• Some cladding pieces: we’re (continually) in the process of refurbishing our house and had some left over. I didn’t want it putting in the bin or taking to the tip because it was brand new, unused and seemed like such a waste and so bad for the environment! Fortunately, my father-in-law happily took it off our hands.
  • 3 books: The library I wanted for myself as an adult when I was 13 is no longer the actual library I want now that I’m an adult. I decided I’d outgrown two books and someone else could have them. One of the other books has been passed on to another family member for information purposes…
  • 2 tops: I bought them for an event (from a charity shop) and ended up wearing neither. Back to a charity shop they go…
  • A games console and a stack of games (about 20): Another “but we might want to….in the future!” hoard. Having played vintage games in gaming cafés, I think this is unlikely.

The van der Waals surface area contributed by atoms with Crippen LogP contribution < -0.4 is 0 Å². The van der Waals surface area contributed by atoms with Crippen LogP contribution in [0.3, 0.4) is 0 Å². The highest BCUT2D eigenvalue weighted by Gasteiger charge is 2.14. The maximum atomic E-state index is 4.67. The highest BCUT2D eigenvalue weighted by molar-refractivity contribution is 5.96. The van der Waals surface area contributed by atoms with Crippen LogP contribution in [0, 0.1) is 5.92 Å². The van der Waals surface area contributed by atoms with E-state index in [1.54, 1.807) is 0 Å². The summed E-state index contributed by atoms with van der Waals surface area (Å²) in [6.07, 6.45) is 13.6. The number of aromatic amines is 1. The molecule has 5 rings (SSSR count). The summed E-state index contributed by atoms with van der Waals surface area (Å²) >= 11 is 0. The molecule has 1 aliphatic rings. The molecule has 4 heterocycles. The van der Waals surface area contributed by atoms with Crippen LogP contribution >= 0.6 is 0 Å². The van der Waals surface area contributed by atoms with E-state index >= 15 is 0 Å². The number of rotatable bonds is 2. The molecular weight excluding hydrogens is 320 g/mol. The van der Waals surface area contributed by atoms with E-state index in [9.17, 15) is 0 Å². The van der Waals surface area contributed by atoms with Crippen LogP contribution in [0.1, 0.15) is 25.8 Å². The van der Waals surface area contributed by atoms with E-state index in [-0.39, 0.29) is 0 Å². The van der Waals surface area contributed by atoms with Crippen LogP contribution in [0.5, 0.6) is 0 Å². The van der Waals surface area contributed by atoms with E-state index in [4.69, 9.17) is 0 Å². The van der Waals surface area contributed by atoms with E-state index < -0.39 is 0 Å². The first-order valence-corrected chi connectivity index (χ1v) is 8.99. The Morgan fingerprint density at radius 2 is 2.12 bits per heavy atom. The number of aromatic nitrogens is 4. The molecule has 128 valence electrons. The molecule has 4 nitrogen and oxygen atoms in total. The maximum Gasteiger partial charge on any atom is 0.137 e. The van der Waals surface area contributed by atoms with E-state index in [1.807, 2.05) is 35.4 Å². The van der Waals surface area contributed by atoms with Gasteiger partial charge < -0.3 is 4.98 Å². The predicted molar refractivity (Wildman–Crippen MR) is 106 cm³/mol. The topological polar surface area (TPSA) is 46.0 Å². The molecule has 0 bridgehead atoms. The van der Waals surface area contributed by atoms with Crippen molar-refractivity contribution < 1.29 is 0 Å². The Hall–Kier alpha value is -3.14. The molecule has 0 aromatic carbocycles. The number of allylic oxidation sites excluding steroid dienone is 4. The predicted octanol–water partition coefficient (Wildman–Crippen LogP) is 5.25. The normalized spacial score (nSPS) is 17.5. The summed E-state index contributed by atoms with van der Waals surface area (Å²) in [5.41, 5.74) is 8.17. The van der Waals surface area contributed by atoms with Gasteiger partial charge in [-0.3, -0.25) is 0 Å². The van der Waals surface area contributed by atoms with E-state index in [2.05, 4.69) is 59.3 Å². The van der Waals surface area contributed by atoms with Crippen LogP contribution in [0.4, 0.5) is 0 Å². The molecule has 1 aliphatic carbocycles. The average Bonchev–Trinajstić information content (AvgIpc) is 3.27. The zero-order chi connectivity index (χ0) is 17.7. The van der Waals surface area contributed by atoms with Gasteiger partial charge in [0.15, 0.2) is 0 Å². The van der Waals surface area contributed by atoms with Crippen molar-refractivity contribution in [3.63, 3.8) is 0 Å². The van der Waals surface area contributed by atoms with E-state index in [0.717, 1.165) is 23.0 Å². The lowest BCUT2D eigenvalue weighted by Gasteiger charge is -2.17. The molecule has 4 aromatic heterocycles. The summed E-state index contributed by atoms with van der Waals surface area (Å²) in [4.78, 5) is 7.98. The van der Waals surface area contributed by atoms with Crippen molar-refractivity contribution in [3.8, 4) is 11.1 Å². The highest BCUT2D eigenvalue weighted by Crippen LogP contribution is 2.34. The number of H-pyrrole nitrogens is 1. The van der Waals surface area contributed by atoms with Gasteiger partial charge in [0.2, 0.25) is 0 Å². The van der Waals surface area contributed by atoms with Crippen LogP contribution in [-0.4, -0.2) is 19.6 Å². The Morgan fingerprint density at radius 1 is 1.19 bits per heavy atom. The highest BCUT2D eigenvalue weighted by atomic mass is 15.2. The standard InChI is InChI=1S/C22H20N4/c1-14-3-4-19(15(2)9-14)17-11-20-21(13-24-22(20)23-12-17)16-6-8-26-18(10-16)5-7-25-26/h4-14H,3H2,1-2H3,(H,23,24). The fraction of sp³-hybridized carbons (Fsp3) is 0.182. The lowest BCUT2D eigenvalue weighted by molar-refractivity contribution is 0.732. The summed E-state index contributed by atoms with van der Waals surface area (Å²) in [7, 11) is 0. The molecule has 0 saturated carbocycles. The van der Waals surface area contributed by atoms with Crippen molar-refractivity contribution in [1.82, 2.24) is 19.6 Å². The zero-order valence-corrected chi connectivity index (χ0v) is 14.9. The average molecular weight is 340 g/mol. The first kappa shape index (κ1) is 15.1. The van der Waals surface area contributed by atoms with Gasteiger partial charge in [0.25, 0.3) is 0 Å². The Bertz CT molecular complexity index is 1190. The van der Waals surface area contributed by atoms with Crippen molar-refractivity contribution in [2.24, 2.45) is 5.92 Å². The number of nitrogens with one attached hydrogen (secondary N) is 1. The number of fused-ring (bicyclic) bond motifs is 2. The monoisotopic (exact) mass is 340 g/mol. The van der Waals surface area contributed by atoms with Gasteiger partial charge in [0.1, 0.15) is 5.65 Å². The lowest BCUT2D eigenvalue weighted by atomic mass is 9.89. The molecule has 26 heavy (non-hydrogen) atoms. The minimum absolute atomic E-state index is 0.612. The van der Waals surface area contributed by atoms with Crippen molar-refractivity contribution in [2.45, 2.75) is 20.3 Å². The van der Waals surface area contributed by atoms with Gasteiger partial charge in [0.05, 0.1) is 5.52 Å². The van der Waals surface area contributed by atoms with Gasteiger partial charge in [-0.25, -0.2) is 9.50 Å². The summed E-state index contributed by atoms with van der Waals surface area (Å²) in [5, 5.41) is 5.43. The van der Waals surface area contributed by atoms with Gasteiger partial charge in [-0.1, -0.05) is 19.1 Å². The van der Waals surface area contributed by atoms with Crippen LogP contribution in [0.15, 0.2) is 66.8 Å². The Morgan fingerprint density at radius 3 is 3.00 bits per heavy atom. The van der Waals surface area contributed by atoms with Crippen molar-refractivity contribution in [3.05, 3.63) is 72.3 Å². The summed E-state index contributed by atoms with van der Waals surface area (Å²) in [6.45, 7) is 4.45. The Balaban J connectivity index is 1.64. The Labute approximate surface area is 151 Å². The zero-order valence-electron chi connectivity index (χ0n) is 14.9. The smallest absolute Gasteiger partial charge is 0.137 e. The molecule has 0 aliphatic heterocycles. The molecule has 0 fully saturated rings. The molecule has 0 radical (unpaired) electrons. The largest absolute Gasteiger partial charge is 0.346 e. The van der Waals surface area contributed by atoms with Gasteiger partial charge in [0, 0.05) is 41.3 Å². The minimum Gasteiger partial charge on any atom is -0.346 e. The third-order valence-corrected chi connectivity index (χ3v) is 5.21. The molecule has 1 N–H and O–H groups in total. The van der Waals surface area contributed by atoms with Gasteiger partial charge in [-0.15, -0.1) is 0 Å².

What can I say – I like good graphics, no glitches and an engaging story line. Just like with the book, my tastes will evolve and change and I need to leave space for that.

Use it Up Club:

These are things that would be hard for me to sell or give away (mainly things that have been used, like beauty products). So far, nothing to report so far but I have a few things that I’m working on at the moment…

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Around 71-75 items decluttered this month! I didn’t really think of August as a declutter heavy month but that feels like a lot of stuff – is that just me that feels that way?

£87.57 made altogether from that lot up there: £52.07 was made from selling some (though that includs the postage costs paid) and £35.50 from returns. The returns definitely felt more satisfying than the selling – far less effort!